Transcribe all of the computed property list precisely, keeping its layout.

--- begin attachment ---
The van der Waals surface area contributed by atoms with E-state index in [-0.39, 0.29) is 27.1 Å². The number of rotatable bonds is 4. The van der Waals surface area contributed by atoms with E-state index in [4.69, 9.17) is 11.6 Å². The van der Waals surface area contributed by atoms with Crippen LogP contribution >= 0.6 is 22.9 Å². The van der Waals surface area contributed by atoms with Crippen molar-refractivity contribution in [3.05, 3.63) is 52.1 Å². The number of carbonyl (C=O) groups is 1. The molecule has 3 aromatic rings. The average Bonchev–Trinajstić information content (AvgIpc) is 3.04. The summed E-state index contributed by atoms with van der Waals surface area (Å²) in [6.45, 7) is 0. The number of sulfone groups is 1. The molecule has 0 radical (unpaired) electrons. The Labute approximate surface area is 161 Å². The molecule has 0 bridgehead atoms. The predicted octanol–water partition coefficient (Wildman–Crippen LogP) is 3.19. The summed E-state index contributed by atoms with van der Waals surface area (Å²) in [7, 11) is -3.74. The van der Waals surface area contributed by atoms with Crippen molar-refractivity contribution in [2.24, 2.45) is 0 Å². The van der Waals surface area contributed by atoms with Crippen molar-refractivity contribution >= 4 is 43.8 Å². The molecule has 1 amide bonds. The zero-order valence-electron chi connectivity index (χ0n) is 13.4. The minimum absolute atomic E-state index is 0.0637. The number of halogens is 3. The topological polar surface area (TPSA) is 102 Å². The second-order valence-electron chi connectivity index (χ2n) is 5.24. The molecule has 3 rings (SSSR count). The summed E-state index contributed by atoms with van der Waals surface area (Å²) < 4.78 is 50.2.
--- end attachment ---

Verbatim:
The van der Waals surface area contributed by atoms with E-state index in [-0.39, 0.29) is 27.1 Å². The number of rotatable bonds is 4. The van der Waals surface area contributed by atoms with E-state index in [4.69, 9.17) is 11.6 Å². The van der Waals surface area contributed by atoms with Crippen LogP contribution >= 0.6 is 22.9 Å². The van der Waals surface area contributed by atoms with Crippen molar-refractivity contribution in [3.05, 3.63) is 52.1 Å². The number of carbonyl (C=O) groups is 1. The molecule has 3 aromatic rings. The average Bonchev–Trinajstić information content (AvgIpc) is 3.04. The summed E-state index contributed by atoms with van der Waals surface area (Å²) in [6.45, 7) is 0. The number of sulfone groups is 1. The molecule has 0 radical (unpaired) electrons. The Labute approximate surface area is 161 Å². The molecule has 0 bridgehead atoms. The predicted octanol–water partition coefficient (Wildman–Crippen LogP) is 3.19. The summed E-state index contributed by atoms with van der Waals surface area (Å²) in [7, 11) is -3.74. The van der Waals surface area contributed by atoms with Crippen molar-refractivity contribution in [2.24, 2.45) is 0 Å². The van der Waals surface area contributed by atoms with Crippen molar-refractivity contribution >= 4 is 43.8 Å². The molecule has 1 amide bonds. The zero-order valence-electron chi connectivity index (χ0n) is 13.4. The minimum absolute atomic E-state index is 0.0637. The number of halogens is 3. The topological polar surface area (TPSA) is 102 Å². The second-order valence-electron chi connectivity index (χ2n) is 5.24. The molecule has 3 rings (SSSR count). The summed E-state index contributed by atoms with van der Waals surface area (Å²) < 4.78 is 50.2.